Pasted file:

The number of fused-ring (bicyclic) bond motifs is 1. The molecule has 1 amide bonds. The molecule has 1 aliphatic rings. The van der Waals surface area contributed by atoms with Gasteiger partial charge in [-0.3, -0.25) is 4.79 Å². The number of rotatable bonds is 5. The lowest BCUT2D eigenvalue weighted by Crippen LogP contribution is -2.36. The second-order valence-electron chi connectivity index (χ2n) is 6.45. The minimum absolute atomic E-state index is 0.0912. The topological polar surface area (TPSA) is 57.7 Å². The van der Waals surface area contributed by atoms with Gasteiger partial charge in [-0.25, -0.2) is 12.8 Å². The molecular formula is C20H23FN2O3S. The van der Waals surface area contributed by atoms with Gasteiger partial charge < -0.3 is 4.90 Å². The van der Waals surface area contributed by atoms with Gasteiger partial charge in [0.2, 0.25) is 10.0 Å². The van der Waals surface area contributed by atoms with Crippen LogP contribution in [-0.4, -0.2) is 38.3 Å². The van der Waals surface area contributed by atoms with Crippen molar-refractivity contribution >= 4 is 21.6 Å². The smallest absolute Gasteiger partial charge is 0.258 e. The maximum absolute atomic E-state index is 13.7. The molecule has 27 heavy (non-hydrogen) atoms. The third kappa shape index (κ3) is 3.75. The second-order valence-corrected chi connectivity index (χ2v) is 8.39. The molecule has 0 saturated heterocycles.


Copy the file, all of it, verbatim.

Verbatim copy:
The number of fused-ring (bicyclic) bond motifs is 1. The molecule has 1 amide bonds. The molecule has 1 aliphatic rings. The van der Waals surface area contributed by atoms with Gasteiger partial charge in [-0.3, -0.25) is 4.79 Å². The number of rotatable bonds is 5. The lowest BCUT2D eigenvalue weighted by Crippen LogP contribution is -2.36. The second-order valence-electron chi connectivity index (χ2n) is 6.45. The minimum absolute atomic E-state index is 0.0912. The topological polar surface area (TPSA) is 57.7 Å². The van der Waals surface area contributed by atoms with Gasteiger partial charge in [-0.25, -0.2) is 12.8 Å². The molecular formula is C20H23FN2O3S. The van der Waals surface area contributed by atoms with Gasteiger partial charge < -0.3 is 4.90 Å². The van der Waals surface area contributed by atoms with Gasteiger partial charge in [0.2, 0.25) is 10.0 Å². The van der Waals surface area contributed by atoms with Crippen LogP contribution in [-0.4, -0.2) is 38.3 Å². The van der Waals surface area contributed by atoms with Crippen molar-refractivity contribution >= 4 is 21.6 Å². The smallest absolute Gasteiger partial charge is 0.258 e. The maximum absolute atomic E-state index is 13.7. The molecule has 27 heavy (non-hydrogen) atoms. The third kappa shape index (κ3) is 3.75. The second-order valence-corrected chi connectivity index (χ2v) is 8.39. The molecule has 0 saturated heterocycles.